He's worried because the airline believes it needs to allocate two days of training per pilot, including a two-night hotel stay and a per diem payment at one of the few cities with a Max simulator.
In the exchanges that follow, Boeing employees point out that "Airbus is throwing money" at airlines that are prepared to flip from the 737 to the Airbus A320neo. They offer the assurance that the transition training for a pilot to move from the previous 737 to a Max will not be two days, but two hours on a computer, on the pilot's own time.
"We can say it will be zero dollars in crew salary cost for offline time," a Boeing employee tells the sales director.
When Indonesian carrier Lion Air in 2017 asked for simulator training for its pilots, apparently at the suggestion of the country's regulator, known as DGCA, Forkner scrambled to convince the airline that it shouldn't do so.
He approached DGCA and argued that other regulators didn't require sim training, so why should Indonesia.
This manipulation by Boeing of both its airline customer and a foreign regulator looks damning in hindsight, especially when the first crash was a Lion Air jet.
Simulator training might well have gone some way to compensating for the over-reliance on cockpit automation and a lack of manual flying experience by pilots at some low-cost carriers overseas, which has emerged as an issue after the two crashes.
And just this week, Boeing conceded as much when it reversed course and recommended simulator training for all pilots before the Max returns to service.
Resisting system upgrades
The documents also show that the pressure to make little of the differences between the Max and the previous model extended to certification of the aircraft, including systems important to safety.
One safety upgrade proposed for the Max that would have greatly improved the jet's air data systems was called synthetic airspeed. Engineers including Curtis Ewbank, who later filed an internal ethics complaint, believed this could have overcome the vulnerability due to MCAS's dependence on a single angle of attack sensor.
The documents show this was rejected because it would "jeopardize the program directive" that there should be no new systems that would trigger a requirement for simulator training.
Another safety upgrade, called Roll Command Alerting Systems (RCAS), was introduced for the Max to alert the pilots to an excessive bank angle that the autopilot might not cope with. However, again to minimize differences, as it was developing the Max Boeing introduced RCAS as a new feature first on the previous 737 NG model, and encouraged airlines taking the Max to have at least one earlier model 737 with RCAS in their fleet so that then they could say there's no difference between the two models.
And in relation to certification of RCAS, the emails show that Boeing employees discussed how to minimize this new crew alert to the FAA so as not to raise concerns that pilots might need simulator training on what to do if the alert light comes on.
One message notes how the alert will most likely come on if an engine goes out, and suggests that the recovery from that needs to be sold to the FAA "as a very intuitive basic pilot skill."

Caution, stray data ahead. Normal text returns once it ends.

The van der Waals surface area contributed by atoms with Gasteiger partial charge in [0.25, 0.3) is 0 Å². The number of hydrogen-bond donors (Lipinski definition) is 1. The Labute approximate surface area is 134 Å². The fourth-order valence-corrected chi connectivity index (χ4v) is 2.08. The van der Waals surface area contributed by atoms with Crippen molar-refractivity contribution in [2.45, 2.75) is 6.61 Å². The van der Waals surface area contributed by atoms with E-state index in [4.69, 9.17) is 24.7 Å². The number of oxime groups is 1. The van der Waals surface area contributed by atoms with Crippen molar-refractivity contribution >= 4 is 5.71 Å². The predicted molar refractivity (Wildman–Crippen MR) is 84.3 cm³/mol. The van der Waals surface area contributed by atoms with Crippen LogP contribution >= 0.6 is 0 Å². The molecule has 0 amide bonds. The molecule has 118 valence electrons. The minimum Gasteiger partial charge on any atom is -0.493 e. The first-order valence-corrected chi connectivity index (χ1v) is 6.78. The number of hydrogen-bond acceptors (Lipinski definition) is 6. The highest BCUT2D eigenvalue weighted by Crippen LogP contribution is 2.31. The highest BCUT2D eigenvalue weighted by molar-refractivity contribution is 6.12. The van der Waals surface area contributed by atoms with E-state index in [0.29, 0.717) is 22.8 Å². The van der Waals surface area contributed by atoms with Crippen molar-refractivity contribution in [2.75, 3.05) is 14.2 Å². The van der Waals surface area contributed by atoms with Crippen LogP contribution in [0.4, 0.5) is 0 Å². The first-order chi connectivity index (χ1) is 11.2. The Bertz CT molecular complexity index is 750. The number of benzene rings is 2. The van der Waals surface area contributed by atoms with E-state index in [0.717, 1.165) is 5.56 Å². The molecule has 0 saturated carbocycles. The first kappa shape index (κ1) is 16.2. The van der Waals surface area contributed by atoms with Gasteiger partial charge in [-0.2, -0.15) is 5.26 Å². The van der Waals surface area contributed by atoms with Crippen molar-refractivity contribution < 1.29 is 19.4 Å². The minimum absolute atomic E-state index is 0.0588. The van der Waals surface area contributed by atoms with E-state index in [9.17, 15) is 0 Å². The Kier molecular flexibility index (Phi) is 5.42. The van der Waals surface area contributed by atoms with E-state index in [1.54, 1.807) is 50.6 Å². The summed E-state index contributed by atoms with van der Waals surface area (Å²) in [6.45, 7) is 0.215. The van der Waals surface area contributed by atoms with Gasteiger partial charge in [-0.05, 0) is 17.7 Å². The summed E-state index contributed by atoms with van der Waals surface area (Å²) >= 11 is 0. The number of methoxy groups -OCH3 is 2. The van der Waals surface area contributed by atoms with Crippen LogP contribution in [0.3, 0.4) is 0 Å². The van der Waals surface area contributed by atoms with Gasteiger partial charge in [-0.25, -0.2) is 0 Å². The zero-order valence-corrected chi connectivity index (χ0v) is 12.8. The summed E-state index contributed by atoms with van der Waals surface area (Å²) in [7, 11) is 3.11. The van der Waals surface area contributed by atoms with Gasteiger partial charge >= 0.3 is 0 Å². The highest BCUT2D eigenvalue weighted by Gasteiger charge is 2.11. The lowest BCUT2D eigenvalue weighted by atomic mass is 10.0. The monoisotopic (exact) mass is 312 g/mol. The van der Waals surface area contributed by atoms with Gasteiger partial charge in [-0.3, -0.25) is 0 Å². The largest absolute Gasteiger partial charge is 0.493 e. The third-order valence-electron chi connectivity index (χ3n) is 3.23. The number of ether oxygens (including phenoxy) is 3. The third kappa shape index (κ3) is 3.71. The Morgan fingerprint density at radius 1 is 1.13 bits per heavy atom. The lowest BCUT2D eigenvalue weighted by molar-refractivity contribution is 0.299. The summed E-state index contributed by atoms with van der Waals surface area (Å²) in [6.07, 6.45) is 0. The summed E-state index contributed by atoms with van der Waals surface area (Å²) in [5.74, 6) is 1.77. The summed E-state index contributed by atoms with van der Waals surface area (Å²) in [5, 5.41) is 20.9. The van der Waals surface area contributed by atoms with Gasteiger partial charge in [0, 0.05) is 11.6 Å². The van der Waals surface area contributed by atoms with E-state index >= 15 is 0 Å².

"I fear that skill is not very intuitive any more with younger pilots and those who have become too reliant on automation," a colleague responded.
"Probably true," replied the first Boeing pilot. "But it's the box we're painted into with the (no simulator) requirements."
In a later email, Forkner said he was fairly sure the FAA's Aircraft Evaluation Group would want to require some training on RCAS in a simulator. "We are going to push back very hard on this, and will likely need support at the highest levels when it comes time for the final negotiation."
Failure to avoid simulator training because of RCAS would be a "planet-killer for the Max," he wrote.
In the end, he and Boeing got their way.
After the document release Thursday, a Boeing official insisted that the company's "overriding imperative in designing and developing the Max was to ensure that the airplane design was safe."
He said the objective to avoid simulator training "was subordinate to this safety imperative."
Yet soon after the Max was certified in 2018, when a series of internal emails addressed why the Max simulator program had proved so troublesome and expensive, the employees in the conversation pointed to a "culture" that prioritized cost-cutting over everything else.
"We put ourselves in this position by picking the lowest cost supplier (a reference to TRU) and signing up to impossible schedules," wrote a Boeing employee. "We have a senior leadership team that understand very little about the business and yet are driving us to certain objectives."
"Time and time again, we are inundated with Boeing material specifying quality is key -- this clearly is not the case in any of the decisions that are made," wrote another. "Until an open and frank discussion takes place, the same errors, wasted opportunities, and financial losses will continually be absorbed."
Corrected: The system upgrade called RCAS was introduced on newly-built 737 NGs ahead of its installation on the 737 Max. An earlier version of this story mistakenly said it was "retrofitted" to older 737 NGs.
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